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Thread: You Your Thou Thine

  1. #1
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    Aug 2004

    You Your Thou Thine

    Can anyone tell me which is the formal and which is the informal?

    MY seminar teacher says thou is formal, but I'm sure it's informal. That's why in "Othello", Brabantio switches from "you" to "thou" when he discovers it's Roderigo (is that right? i forget his name) shouting up the blacony to him. My seminar teacher says she doesn't remember that scene though, and insists on continuing to teach the class that thou is the formal one...

    I know its only a little point, but this is one thing I rememeber finding out last year, and it sticking because I found it really interesting. We were discussing a poem as well though, "O rose, thou art sick" so she was saying it didn't have a mothering tone, but it was praising, looking up, because thou isn't informal, its the informal. I'm sure I'm right though!!

    Anyone know??

  2. #2
    Peace is this way Jester's Avatar
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    Oct 2004
    a tiny little place called Earth, my corner of the universe and beyond
    I always though that thou and thine were simply old forms of english, I didn't realize they were formal, or informal.
    "It all comes down to what we make of ourselves, eh?"
    -The Fairy Godmother

    "Sing on, poor souls! The night is short, and the morning will part you forever!"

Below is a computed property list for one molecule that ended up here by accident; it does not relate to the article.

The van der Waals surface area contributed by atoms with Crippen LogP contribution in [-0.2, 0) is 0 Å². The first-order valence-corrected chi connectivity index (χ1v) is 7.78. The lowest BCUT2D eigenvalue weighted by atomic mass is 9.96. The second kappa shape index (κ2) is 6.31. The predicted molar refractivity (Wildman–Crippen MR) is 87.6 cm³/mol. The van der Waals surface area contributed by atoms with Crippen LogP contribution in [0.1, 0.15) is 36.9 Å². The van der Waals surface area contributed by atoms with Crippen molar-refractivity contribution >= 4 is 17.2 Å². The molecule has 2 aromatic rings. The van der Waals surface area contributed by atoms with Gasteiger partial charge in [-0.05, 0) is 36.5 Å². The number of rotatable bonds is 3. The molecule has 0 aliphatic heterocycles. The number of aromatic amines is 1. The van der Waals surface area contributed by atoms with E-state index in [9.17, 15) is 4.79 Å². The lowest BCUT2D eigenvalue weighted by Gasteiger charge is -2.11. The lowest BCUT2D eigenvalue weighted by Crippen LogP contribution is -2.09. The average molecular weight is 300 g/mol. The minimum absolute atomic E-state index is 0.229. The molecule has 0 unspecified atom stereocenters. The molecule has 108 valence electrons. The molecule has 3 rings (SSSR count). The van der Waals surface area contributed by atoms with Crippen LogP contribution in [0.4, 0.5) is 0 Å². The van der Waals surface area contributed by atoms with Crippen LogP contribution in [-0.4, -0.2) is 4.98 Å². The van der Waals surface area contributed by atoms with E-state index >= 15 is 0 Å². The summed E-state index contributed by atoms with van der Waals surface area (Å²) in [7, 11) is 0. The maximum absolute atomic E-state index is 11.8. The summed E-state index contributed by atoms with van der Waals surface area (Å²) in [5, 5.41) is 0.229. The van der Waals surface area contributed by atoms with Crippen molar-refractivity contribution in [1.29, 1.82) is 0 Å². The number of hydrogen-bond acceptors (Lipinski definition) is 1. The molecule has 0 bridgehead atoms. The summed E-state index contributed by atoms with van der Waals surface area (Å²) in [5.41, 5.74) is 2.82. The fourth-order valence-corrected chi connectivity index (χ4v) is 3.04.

- Uncle Tom's Cabin

  3. #3
    Pièce de Résistance Scheherazade's Avatar
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    Sep 2004
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    As far as I know, 'thou' is informal 'you' (second person singular) and 'thee' is the object form (I love thee). 'Thy' (thy heart) and 'thine' (before a vowel - thine eyes) are possessive forms.


    Oxford dictionary seems to agree...
    Last edited by Scheherazade; 02-01-2005 at 05:50 AM.
    "It is not that I am mad; it is only that my head is different from yours.”

  4. #4
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    Dec 2003
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    Old use..thy, thee, thou, sound more "beautiful" IMO.

  5. #5
    Registered User Tabac's Avatar
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    Jan 2003
    Seattle, WA

    Two things

    I prefer "familiar" to informal, but that's a matter of choice.

    The 2nd person forms of which we speak are still used by some small religious communities, such as the Amish. As recently as the 1800's, the Quakers in the U.S. were still using the familiar. They are the equivalent of "tu" and relevant forms in Spanish and French. The "familiar" is used when speaking to a child, family member, pet, or God. (Don't be so surpised about the God part: it shows up in English versions of the Lord's Prayer "[for thine is the kingdom".)

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